Left to right: David Oyelowo plays Martin Luther King, Jr. and Carmen Ejogo plays Coretta Scott King in ‘Selma.’ (Atsushi Nishijima/ Paramount Pictures )
“Selma,” the first Hollywood studio film about slain civil rights leader Dr. Martin LutherKing Jr., commanded eight nominations from the NAACP ImageAwards, and won in several African-American Film Critics Association (AAFCA) categories.
The NAACP nominated the film for outstanding motion picture; lead actor for David Oyelowo (pictured left), who portrays King; supporting actor for Andre Holland, Common and Wendell Pierce; supporting actress for Carmen Ejogo (pictured right), who portrays Coretta Scott King, and Oprah Winfrey; and best director for Ava DuVernay, according to a statement released Tuesday.
Other NAACP nominations for outstanding motion picture include “Belle,” “Beyond the Lights,” “Dear White People” and “Get On Up.” The 46th annual NAACP Image Awards, which celebrates diversity in the arts, will be presented during a live broadcast ceremony on Feb. 6, 2015 on TV One. For a complete list of nominees, go to NAACP Image Awards.
The Paramount film also garnered multiple awards from the AAFCA, according to a statement released Monday. The list includes DuVernay for best director; Oyelowo for best actor; and rapper Common and R&B singer John Legend for best song, “Glory.” The AAFCA will hold its annual award ceremony and dinner on Wednesday, Feb. 4, 2015 at Taglyan Complex in Hollywood. For a complete list of winners, go to the African American Film Critics Association.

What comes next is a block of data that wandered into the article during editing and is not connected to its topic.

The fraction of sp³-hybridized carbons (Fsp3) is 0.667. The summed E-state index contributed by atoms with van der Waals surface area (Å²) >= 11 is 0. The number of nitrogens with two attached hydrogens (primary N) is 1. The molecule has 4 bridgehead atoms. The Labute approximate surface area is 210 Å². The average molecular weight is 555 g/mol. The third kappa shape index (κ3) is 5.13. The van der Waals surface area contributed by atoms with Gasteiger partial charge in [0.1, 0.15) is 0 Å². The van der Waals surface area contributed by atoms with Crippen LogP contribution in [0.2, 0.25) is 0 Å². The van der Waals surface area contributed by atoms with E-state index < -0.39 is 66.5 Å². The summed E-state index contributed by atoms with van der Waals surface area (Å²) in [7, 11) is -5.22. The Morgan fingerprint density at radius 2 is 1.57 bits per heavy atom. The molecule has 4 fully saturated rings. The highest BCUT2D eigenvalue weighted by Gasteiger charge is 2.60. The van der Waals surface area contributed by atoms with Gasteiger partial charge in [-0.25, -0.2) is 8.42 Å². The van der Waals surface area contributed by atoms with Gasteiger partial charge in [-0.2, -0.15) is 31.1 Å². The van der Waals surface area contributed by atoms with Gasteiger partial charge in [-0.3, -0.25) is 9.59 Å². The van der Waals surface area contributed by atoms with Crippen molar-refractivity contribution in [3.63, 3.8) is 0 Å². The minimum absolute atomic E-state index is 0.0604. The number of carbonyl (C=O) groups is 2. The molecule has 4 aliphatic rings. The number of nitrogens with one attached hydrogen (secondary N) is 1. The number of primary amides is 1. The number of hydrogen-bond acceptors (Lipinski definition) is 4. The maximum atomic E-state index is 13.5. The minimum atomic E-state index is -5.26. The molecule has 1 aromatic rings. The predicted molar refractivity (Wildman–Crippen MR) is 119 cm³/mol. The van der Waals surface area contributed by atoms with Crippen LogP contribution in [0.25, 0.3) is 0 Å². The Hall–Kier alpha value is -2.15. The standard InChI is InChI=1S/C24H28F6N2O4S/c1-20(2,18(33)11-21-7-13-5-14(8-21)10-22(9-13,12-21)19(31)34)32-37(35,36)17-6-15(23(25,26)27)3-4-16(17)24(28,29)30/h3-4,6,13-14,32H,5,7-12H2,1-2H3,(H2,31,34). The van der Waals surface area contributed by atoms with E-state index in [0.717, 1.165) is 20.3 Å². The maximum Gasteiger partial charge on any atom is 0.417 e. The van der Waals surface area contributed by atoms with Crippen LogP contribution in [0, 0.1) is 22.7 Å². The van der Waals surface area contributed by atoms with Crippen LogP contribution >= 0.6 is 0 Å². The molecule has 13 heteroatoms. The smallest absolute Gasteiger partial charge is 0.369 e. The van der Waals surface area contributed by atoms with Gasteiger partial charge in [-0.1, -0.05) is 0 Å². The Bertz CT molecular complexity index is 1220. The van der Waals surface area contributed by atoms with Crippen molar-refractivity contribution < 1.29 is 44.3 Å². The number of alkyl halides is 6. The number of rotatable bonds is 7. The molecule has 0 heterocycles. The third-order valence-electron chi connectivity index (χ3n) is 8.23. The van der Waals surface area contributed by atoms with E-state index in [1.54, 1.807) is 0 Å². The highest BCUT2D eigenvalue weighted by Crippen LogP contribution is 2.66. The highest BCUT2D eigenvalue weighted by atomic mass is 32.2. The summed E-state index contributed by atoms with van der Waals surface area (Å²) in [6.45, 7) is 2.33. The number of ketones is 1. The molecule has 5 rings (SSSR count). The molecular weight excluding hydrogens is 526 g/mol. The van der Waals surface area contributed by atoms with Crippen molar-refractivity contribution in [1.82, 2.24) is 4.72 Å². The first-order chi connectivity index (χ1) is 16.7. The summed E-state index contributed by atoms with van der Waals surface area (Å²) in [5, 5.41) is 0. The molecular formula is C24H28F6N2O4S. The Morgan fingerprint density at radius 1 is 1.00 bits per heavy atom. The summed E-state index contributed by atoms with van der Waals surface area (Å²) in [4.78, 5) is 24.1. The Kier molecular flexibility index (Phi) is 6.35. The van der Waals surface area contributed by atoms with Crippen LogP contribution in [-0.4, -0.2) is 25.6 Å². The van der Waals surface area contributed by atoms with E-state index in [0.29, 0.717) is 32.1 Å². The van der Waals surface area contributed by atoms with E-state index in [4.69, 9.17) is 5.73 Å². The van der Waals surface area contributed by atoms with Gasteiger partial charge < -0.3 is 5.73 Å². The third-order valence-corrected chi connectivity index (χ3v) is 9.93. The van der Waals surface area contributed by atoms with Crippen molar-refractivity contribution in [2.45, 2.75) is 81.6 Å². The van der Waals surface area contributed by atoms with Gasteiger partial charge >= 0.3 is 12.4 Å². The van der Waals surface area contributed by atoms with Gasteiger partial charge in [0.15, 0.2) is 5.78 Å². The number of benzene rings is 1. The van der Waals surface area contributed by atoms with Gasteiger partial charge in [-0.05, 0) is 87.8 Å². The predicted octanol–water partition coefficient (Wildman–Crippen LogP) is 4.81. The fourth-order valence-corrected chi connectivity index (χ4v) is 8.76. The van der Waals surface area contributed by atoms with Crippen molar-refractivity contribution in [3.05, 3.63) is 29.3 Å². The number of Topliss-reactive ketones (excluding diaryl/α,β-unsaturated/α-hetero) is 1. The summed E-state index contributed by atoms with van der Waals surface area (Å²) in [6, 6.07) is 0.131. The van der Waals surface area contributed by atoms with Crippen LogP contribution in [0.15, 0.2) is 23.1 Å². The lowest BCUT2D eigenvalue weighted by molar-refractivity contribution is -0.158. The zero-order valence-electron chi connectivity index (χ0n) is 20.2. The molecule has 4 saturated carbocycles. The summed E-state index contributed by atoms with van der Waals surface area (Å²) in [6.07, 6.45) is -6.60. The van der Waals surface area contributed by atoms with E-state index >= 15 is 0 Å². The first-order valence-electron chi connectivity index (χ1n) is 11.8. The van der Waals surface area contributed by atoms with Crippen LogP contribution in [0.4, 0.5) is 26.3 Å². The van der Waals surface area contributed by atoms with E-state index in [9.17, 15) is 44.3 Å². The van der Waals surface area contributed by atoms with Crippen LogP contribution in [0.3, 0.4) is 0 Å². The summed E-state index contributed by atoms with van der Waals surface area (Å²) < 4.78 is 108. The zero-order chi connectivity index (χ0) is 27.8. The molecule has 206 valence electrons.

Background left to right: Colman Domingo plays Ralph Abernathy, David Oyelowo plays Martin Luther King, Jr., André Holland plays Andrew Young, Corey Reynolds plays Rev. C.T. Vivian, and Lorraine Toussaint plays Amelia Boynton in ‘Selma.’ (Atsushi Nishijima/ Paramount Pictures)
“Our members found the output of cinema released this year to be a truly insightful mix of titles that reflect the world we live in,” AAFCA president Gil Robertson said Monday in a prepared statement. “The members of AAFCA were especially pleased with this range of storytelling supported by the studios that gave voice to the many sides of the experience of Black people in America and around the world.”